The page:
Plaintiffs plan to appeal Superior Court’s decision


A plaque at a memorial at the site of 2019’s Gilroy Garlic Festival shooting honors the victims who were killed.

By Marty Cheek

A Superior Court judge for the county dismissed the city of Gilroy, the Gilroy Garlic Festival Association, and security provider First Alarm from a lawsuit filed by victims of the deadly Gilroy Garlic Festival shooting four years ago.

On Thursday, Nov. 16, the Superior Court of California for the county of Santa Clara granted the city of Gilroy’s motion for summary judgment in the case of Wendy Towner et al. v. Gilroy Garlic Festival Association, Inc. et al. This decision by the court dismisses the city of Gilroy from the lawsuit.

Judge Frederick S. Chung found insufficient evidence the defendants could have reasonably foreseen and prevented the actions of the lone shooter.

The victims allege negligence on the part of the festival organizers and the city for lack of adequate security at the event when, on July 28, 2019, a gunman opened fire, killing three people and injuring 17 others. The shooter killed Stephen Romero, 6, of San Jose; Keyla Salazar, 13, of San Jose; and Trevor Irby, 25, of Romulus, New York.

The case was initiated Nov. 12, 2019. The city, the festival’s nonprofit organization and First Alarm filed motions for summary judgment Dec. 15, 2022. When bringing a summary judgment motion in litigation, a party is arguing there is no real dispute about material facts so they are entitled to win the case as a matter of law.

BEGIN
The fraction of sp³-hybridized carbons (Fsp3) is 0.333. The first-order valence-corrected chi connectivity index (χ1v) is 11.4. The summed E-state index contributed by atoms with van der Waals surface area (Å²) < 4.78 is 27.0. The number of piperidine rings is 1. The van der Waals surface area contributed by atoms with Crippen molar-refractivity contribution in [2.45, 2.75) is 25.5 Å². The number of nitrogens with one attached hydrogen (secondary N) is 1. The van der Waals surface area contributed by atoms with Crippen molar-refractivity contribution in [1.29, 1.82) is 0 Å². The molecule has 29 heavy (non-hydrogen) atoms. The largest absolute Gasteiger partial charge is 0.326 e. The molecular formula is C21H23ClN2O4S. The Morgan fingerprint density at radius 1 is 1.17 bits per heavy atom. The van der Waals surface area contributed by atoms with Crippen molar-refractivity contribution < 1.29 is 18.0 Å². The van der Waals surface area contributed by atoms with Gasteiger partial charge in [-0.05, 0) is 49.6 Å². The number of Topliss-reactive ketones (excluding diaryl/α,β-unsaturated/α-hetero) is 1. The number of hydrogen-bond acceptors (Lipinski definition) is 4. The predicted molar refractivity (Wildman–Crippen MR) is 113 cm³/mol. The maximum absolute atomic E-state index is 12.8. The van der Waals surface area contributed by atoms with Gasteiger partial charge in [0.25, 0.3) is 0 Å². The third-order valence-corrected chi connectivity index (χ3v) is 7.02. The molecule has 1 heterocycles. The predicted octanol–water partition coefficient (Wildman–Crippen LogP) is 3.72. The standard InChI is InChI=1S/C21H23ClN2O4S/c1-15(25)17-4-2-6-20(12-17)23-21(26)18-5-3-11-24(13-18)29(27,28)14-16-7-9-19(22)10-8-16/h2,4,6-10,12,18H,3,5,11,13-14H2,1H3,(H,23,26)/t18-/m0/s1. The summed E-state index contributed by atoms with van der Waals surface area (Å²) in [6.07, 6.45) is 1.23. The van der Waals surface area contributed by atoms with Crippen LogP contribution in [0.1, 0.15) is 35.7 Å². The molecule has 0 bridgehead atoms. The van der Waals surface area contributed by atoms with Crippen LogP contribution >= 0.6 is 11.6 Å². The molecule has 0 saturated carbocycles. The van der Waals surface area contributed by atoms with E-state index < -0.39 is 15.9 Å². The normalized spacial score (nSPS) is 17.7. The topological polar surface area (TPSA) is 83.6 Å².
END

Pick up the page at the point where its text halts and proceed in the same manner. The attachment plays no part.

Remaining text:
An attorney for the victims plans to appeal the dismissal, arguing it sets a dangerous precedent for liability and security requirements at large public events. They claim there were warning signs the shooter had scoped out the festival ahead of time and gaps in perimeter fencing that were not properly addressed by organizers.

While the judge’s tentative dismissal absolves the city, festival association, and security provider of responsibility, the victims’ attorneys contend it improperly shields event organizers from making changes to prevent similar tragedies. The planned appeal ensures the debate over liability in mass shootings at public events will continue in this case.

A separate lawsuit on behalf of other victims against the same defendants continues. Tamara Williams vs. Gilroy Garlic Festival Association, Inc. et al was filed in January 2022 and is scheduled for a case management conference in March 2024.

The plaintiffs in both cases are represented by San Francisco-based attorney Randall Scarlett. They aim primarily for accountability rather than monetary damages for the negligence they allege enabled the deadly shooting and said they will appeal the ruling.

“The Court’s unfortunate ruling essentially holds that festival organizers and security stakeholders in California will be under no duty to take precautions such as securing or monitoring gates like the one the shooter utilized at the 2019 Festival against potential intruder violence or shooters unless there had been a prior shooting at such a festival or event,” Scarlett said. “Plaintiffs feel that a jury should be able to determine the appropriate level of security at these large public events in their community.”

Mayor Marie Blankley said the city remains “profoundly empathetic” toward all individuals and families impacted by the Gilroy shooting and the court case.

“We recognize the emotional and personal complexities involved and remain committed to our values of compassion, respect, and genuine concern for all,” she said.